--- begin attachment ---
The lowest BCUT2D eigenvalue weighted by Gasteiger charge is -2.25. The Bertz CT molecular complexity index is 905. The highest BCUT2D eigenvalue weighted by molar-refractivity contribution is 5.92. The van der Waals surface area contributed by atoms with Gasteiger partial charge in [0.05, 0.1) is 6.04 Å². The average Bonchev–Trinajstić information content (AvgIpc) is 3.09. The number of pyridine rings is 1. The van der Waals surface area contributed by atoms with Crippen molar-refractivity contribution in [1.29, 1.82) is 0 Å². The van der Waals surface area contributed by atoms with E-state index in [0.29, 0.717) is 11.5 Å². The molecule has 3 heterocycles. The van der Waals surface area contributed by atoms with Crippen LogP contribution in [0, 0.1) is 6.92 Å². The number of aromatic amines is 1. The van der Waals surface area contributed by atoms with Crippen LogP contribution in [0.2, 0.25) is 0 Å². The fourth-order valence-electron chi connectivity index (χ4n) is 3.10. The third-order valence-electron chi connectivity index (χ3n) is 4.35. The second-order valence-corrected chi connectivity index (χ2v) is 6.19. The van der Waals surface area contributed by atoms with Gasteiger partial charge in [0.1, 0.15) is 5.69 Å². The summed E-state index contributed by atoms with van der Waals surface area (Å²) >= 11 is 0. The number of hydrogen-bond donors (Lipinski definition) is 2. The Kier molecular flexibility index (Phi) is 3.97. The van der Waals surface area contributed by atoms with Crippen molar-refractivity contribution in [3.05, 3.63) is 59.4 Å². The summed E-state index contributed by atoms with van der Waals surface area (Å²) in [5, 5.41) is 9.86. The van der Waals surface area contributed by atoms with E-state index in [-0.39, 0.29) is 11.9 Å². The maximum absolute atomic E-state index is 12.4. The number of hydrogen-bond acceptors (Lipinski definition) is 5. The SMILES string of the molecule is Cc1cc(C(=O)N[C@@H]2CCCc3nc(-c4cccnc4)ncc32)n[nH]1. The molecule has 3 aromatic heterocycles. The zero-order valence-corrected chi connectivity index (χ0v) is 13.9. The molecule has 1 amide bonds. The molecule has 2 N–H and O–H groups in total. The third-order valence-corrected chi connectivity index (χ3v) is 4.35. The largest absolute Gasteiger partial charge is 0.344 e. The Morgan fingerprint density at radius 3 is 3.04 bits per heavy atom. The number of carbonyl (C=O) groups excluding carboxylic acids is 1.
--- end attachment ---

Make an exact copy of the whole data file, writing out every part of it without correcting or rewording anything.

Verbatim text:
The lowest BCUT2D eigenvalue weighted by Gasteiger charge is -2.25. The Bertz CT molecular complexity index is 905. The highest BCUT2D eigenvalue weighted by molar-refractivity contribution is 5.92. The van der Waals surface area contributed by atoms with Gasteiger partial charge in [0.05, 0.1) is 6.04 Å². The average Bonchev–Trinajstić information content (AvgIpc) is 3.09. The number of pyridine rings is 1. The van der Waals surface area contributed by atoms with Crippen molar-refractivity contribution in [1.29, 1.82) is 0 Å². The van der Waals surface area contributed by atoms with E-state index in [0.29, 0.717) is 11.5 Å². The molecule has 3 heterocycles. The van der Waals surface area contributed by atoms with Crippen LogP contribution in [0, 0.1) is 6.92 Å². The number of aromatic amines is 1. The van der Waals surface area contributed by atoms with Crippen LogP contribution in [0.2, 0.25) is 0 Å². The fourth-order valence-electron chi connectivity index (χ4n) is 3.10. The third-order valence-electron chi connectivity index (χ3n) is 4.35. The second-order valence-corrected chi connectivity index (χ2v) is 6.19. The van der Waals surface area contributed by atoms with Gasteiger partial charge in [0.1, 0.15) is 5.69 Å². The summed E-state index contributed by atoms with van der Waals surface area (Å²) >= 11 is 0. The number of hydrogen-bond donors (Lipinski definition) is 2. The Kier molecular flexibility index (Phi) is 3.97. The van der Waals surface area contributed by atoms with Crippen molar-refractivity contribution in [3.05, 3.63) is 59.4 Å². The summed E-state index contributed by atoms with van der Waals surface area (Å²) in [5, 5.41) is 9.86. The van der Waals surface area contributed by atoms with E-state index in [-0.39, 0.29) is 11.9 Å². The maximum absolute atomic E-state index is 12.4. The number of hydrogen-bond acceptors (Lipinski definition) is 5. The SMILES string of the molecule is Cc1cc(C(=O)N[C@@H]2CCCc3nc(-c4cccnc4)ncc32)n[nH]1. The molecule has 3 aromatic heterocycles. The zero-order valence-corrected chi connectivity index (χ0v) is 13.9. The molecule has 1 amide bonds. The molecule has 2 N–H and O–H groups in total. The third-order valence-corrected chi connectivity index (χ3v) is 4.35. The largest absolute Gasteiger partial charge is 0.344 e. The Morgan fingerprint density at radius 3 is 3.04 bits per heavy atom. The number of carbonyl (C=O) groups excluding carboxylic acids is 1.